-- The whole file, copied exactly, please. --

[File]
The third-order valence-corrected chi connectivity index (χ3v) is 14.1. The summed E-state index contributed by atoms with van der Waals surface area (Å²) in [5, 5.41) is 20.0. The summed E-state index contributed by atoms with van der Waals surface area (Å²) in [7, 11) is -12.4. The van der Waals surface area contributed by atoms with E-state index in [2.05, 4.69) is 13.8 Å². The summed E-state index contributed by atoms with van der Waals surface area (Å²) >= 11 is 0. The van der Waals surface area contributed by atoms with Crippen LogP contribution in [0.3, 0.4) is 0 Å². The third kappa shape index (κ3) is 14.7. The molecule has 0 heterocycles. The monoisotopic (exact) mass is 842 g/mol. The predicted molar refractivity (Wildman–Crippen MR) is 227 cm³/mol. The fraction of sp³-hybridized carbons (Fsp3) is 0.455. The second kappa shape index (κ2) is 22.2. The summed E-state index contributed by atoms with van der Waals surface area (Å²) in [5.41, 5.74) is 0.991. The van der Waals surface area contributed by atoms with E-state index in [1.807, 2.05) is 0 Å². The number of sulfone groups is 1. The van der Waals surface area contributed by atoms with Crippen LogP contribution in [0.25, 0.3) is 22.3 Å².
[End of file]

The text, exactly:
The third-order valence-corrected chi connectivity index (χ3v) is 14.1. The summed E-state index contributed by atoms with van der Waals surface area (Å²) in [5, 5.41) is 20.0. The summed E-state index contributed by atoms with van der Waals surface area (Å²) in [7, 11) is -12.4. The van der Waals surface area contributed by atoms with E-state index in [2.05, 4.69) is 13.8 Å². The summed E-state index contributed by atoms with van der Waals surface area (Å²) >= 11 is 0. The van der Waals surface area contributed by atoms with Crippen LogP contribution in [0.3, 0.4) is 0 Å². The third kappa shape index (κ3) is 14.7. The molecule has 0 heterocycles. The monoisotopic (exact) mass is 842 g/mol. The predicted molar refractivity (Wildman–Crippen MR) is 227 cm³/mol. The fraction of sp³-hybridized carbons (Fsp3) is 0.455. The second kappa shape index (κ2) is 22.2. The summed E-state index contributed by atoms with van der Waals surface area (Å²) in [5.41, 5.74) is 0.991. The van der Waals surface area contributed by atoms with E-state index in [1.807, 2.05) is 0 Å². The number of sulfone groups is 1. The van der Waals surface area contributed by atoms with Crippen LogP contribution in [0.25, 0.3) is 22.3 Å².